Why You Should Care About the Apple Card, Even If You Aren’t Getting It
This post contains references to products from one or more of our advertisers. We may receive compensation when you click on links to those products. Terms apply to the offers listed on this page. For an explanation of our Advertising Policy, visit this page.
Yesterday, Apple unveiled a slew of new subscription services that will let you read the news, play video games and watch documentaries produced by Oprah. The company also wants you to pay for all that content using the Apple Card.
Basically, the event showed that Apple wants your eyeballs and your money. Plenty of TPG readers weighed in with less-than-excited comments about the card, which will be available this summer. “Snooze,” “Hard pass” and “honestly, has no use to me” can sum up the attitudes of the savviest points-hungry readers, and I’ll admit that I initially shared the level of indifference to the news. However, I think Apple will do more than get people who love Apple to applaud at its event with this product.
While I do not agree with Apple CEO Tim Cook’s belief that Apple Card will be “the most significant change in the credit card experience in 50 years,” my perspective has changed. There are some crucial reasons why Apple’s entrance to credit cards will create positive changes for all of us.
Instant Rewards Impact
The Apple Card’s Daily Cash offer is built for the era of instant gratification. Rather than waiting until the end of a billing cycle to post accrued monthly earnings, customers who use Apple Card will see cash back totals on a daily basis. Imagine if other cards decide to copy Apple’s approach and issue points on a more frequent basis. For customers in need of a small amount of additional rewards points, the immediacy of posting a reward can make the difference of capturing a great deal or letting it slip away while waiting for a monthly rewards total. I would love to see Chase start posting Ultimate Rewards points on a daily basis.
Lowering the Bar for Fees
The Apple Card seems to want to occupy the most consumer-friendly position in the credit card landscape when it comes to fees. The absence of late fees and foreign-transaction fees could push more competitors to embrace a zero-fee approach to their most basic offerings and expand the list of cash-back cards with no foreign transaction fees. And Apple’s aim to offer the lowest interest rates in the industry is good news for anyone who is guilty of carrying a balance on their credit cards.
Apple said that Goldman Sachs, its partner for the card, will not share or sell data to third-party companies. If you’re looking to limit how many companies know how much you spent at the bar last weekend, Apple seems to be setting an example for the banking industry.
Beyond keeping your information away from third parties, the Apple Card appears to set a new standard for credit card fraud protection. The physical card has no card number, no CVV, no expiration and no signature — just your name and a chip. To access those card numbers when making a purchase online, card holders will need to pull up their card in the Wallet app. Additionally, the Apple Card features a “one-time unique dynamic security code” that changes after each purchase you make, adding another layer of protection against fraud.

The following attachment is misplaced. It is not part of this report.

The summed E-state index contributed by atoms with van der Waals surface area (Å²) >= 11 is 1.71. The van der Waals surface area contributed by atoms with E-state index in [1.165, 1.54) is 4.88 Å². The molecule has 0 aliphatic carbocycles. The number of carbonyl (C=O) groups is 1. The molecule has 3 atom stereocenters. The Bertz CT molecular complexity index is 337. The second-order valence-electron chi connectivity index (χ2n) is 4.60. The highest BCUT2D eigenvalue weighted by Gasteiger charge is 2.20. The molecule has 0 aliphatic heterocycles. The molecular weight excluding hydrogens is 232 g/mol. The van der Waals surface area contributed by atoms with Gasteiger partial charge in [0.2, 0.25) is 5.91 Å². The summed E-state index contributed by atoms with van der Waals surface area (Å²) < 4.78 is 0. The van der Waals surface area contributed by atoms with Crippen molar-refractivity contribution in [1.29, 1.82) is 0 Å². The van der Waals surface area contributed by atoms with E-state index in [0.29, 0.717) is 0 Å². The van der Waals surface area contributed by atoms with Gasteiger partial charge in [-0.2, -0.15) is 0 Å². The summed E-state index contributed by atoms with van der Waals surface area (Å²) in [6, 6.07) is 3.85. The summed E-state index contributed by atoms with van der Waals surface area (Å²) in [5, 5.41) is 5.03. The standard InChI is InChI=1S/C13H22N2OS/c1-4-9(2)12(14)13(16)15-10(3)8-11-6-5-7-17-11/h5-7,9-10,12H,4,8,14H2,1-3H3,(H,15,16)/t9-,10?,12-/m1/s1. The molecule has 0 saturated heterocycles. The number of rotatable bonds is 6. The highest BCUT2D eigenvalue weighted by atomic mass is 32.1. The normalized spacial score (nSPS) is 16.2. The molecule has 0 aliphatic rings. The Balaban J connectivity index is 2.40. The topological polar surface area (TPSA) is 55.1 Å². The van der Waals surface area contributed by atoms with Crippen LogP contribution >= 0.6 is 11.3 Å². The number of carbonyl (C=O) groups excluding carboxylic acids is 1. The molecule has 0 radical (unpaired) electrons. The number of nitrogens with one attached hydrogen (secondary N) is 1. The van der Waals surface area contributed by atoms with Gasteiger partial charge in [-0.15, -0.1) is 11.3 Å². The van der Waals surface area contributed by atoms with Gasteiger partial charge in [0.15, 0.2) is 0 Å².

Apple’s rewards structure won’t attract interest from anyone carrying premium credit cards. The 3% on purchases made with Apple/2% on mobile purchases/1% on purchases made with the physical card deal can’t compete with 5x points with airlines, lounge access, complimentary WeWork access and the other lucrative offers that swirl in the high-end credit card landscape. But the company could prove to be a difference-maker in the way that credit card companies approach entry-level card holders.
Featured image by Zach Honig.
Welcome to The Points Guy!
WELCOME OFFER: 80,000 Points
TPG'S BONUS VALUATION*: $1,650
CARD HIGHLIGHTS: 2X points on all travel and dining, points transferrable to over a dozen travel partners
*Bonus value is an estimated value calculated by TPG and not the card issuer. View our latest valuations here.
- Earn 80,000 bonus points after you spend $4,000 on purchases in the first 3 months from account opening. That's $1,000 when you redeem through Chase Ultimate Rewards®. Plus earn up to $50 in statement credits towards grocery store purchases within your first year of account opening.
- Earn 2X points on dining including eligible delivery services, takeout and dining out and travel. Plus, earn 1 point per dollar spent on all other purchases.
- Get 25% more value when you redeem for airfare, hotels, car rentals and cruises through Chase Ultimate Rewards®. For example, 80,000 points are worth $1,000 toward travel.
- With Pay Yourself Back℠, your points are worth 25% more during the current offer when you redeem them for statement credits against existing purchases in select, rotating categories.
- Get unlimited deliveries with a $0 delivery fee and reduced service fees on eligible orders over $12 for a minimum of one year with DashPass, DoorDash's subscription service. Activate by 12/31/21.
- Count on Trip Cancellation/Interruption Insurance, Auto Rental Collision Damage Waiver, Lost Luggage Insurance and more.
- Get up to $60 back on an eligible Peloton Digital or All-Access Membership through 12/31/2021, and get full access to their workout library through the Peloton app, including cardio, running, strength, yoga, and more. Take classes using a phone, tablet, or TV. No fitness equipment is required.